Article

Testosterone undecanoate maintains spermatogenic suppression induced by cyproterone acetate plus testosterone undecanoate in normal men.

Department of Obstetrics and Gynecology, S Orsola-Malpighi Hospital and University of Bologna, 40138 Bologna, Italy.
Journal of Clinical Endocrinology &amp Metabolism (Impact Factor: 6.43). 01/2004; 88(12):5818-26. DOI: 10.1210/jc.2003-030574
Source: PubMed

ABSTRACT In this study we evaluated whether testosterone undecanoate (TU), alone or combined with low dose cyproterone acetate (CPA), can maintain spermatogenic suppression induced by higher doses of CPA plus TU. Twenty-four men received for 12 wk 20 mg/d CPA plus 1000 mg/6 wk TU and then 1000 mg/8 wk TU plus 20 mg/d CPA (n = 8), 2 mg/d CPA (n = 8), or plus placebo (n = 8) for 32 wk. Blood samples, physical examinations, hormones, chemistry, hematology, semen analysis, and sexual/behavioral assessments were performed throughout the study. Sperm counts decreased to less than 1 million/ml in all subjects by wk 12, and 54% of them achieved azoospermia. Suppression of sperm counts was maintained until wk 44. Serum LH and FSH levels were suppressed by wk 12 of hormone administration and remained suppressed until wk 44. No significant changes in any biochemical parameters were detected at wk 44 in any group. There was a slight increase in total prostate volume to within the normal range at wk 44 that returned to baseline 1 yr after stopping hormone administration. In conclusion, TU alone or combined with lower doses of CPA maintains sperm suppression induced by higher dose CPA plus TU for 32 wk. This prototype regimen represents a promising male contraceptive regimen.

0 Bookmarks
 · 
55 Views
  • Source
    [Show abstract] [Hide abstract]
    ABSTRACT: Research has established the principle of hormonal male contraception based on suppression of gonadotropins and spermatogenesis. All hormonal male contraceptives use testosterone, but only in East Asian men can testosterone alone suppress spermatogenesis to a level compatible with contraceptive protection. In Caucasians, additional agents are required of which progestins are favored. Clinical trials concentrate on testosterone combined with norethisterone, desogestrel, etonogestrel or depot-medroxyprogesterone acetate. The first randomized, placebo-controlled clinical trial performed by the pharmaceutical industry demonstrated the effectiveness of a combination of testosterone undecanoate and etonogestrel in suppressing spermatogenesis in volunteers.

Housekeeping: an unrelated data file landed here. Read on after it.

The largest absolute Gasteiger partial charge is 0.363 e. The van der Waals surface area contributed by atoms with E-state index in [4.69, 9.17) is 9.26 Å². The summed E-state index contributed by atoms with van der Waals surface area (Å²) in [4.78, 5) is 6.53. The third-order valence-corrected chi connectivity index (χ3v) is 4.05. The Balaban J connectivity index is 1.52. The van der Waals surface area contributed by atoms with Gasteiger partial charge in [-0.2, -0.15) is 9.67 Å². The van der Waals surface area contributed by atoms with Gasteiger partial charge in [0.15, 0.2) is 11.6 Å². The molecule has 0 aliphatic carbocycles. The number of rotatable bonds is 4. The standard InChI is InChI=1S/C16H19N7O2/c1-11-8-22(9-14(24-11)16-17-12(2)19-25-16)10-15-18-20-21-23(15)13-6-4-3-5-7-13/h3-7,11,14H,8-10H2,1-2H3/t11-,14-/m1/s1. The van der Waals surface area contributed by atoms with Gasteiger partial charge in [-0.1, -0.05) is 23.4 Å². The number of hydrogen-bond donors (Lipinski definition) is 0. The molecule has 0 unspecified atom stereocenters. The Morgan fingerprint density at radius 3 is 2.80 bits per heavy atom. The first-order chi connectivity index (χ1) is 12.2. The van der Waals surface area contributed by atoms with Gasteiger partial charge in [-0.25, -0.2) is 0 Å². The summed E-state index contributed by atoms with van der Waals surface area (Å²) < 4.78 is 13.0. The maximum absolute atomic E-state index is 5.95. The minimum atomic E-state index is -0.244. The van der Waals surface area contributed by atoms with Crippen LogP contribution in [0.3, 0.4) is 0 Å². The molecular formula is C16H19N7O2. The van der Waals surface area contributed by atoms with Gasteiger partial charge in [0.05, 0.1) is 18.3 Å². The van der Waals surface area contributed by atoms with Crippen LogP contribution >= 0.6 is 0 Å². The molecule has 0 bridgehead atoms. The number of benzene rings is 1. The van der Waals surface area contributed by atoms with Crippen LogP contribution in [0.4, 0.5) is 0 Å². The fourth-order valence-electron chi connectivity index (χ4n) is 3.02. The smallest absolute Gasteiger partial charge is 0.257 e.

Contraception 11/2010; 82(5):457-70. · 3.09 Impact Factor
  • Source
    [Show abstract] [Hide abstract]
    ABSTRACT: The potential of using dienogest [DNG, 40 mg/kg body weight (bw)] plus testosterone undecanoate (TU, 25 mg/kg bw) in rats for development of a once-a-month male hormonal contraceptive has been reported earlier in our laboratories. In the present study, we report a separate efficacy evaluation of the same combination, DNG (40 mg/kg bw) and TU (25 mg/kg bw) in which interval of drug administration has been extended further to 45 and 60 days instead of every 30 days. Complete sperm suppression was observed in rats sacrificed either 60 or 90 days after DNG+TU administration, for two injections at 45-day interval. The neutral α-glucosidase activity in these treated rats remained in the normal range. Germ cell loss due to apoptosis was frequently observed both after 60 or 90 days of combination treatment. Significant decline in serum gonadotropin and testosterone, both serum and intratesticular levels, were observed in the treated rats. Following stoppage of treatment (given at 45-day interval) after two (0 and 45 days) or three injections (0, 45 and 90 days), complete restoration of spermatogenesis was observed by 120 and 165 days, respectively. The sperm suppression, however, could not be sustained when the period of combined drug administration was extended from every 45 to 60 days. Dienogest plus testosterone undecanoate in the above doses retained contraceptive effectiveness when administered every 45 days but not 60 days. The spermatogenic arrest was completely reversible once drug treatment is stopped. The dose and the frequency of intervention can be extrapolated in future clinical trials.
    Contraception 06/2011; 85(1):113-21. · 3.09 Impact Factor
  • [Show abstract] [Hide abstract]
    ABSTRACT: Of all the different experimental approaches and pharmacological methods tested so far for male contraception, hormonal methods come closest to fulfilling the criteria set out above (see Chap. 27). The endocrine feedback mechanism operating between hypothalamus, pituitary and testes is the basis on which hormonal approaches to male contraception rest. Its goal is to suppress spermatogenesis and to reduce sperm concentration, if possible to azoospermia or at least to a sperm concentration low enough to provide contraceptive protection (<1 million sperm per ml ejaculate).
    01/2010: pages 577-587;

Full-text

View
1 Download
Available from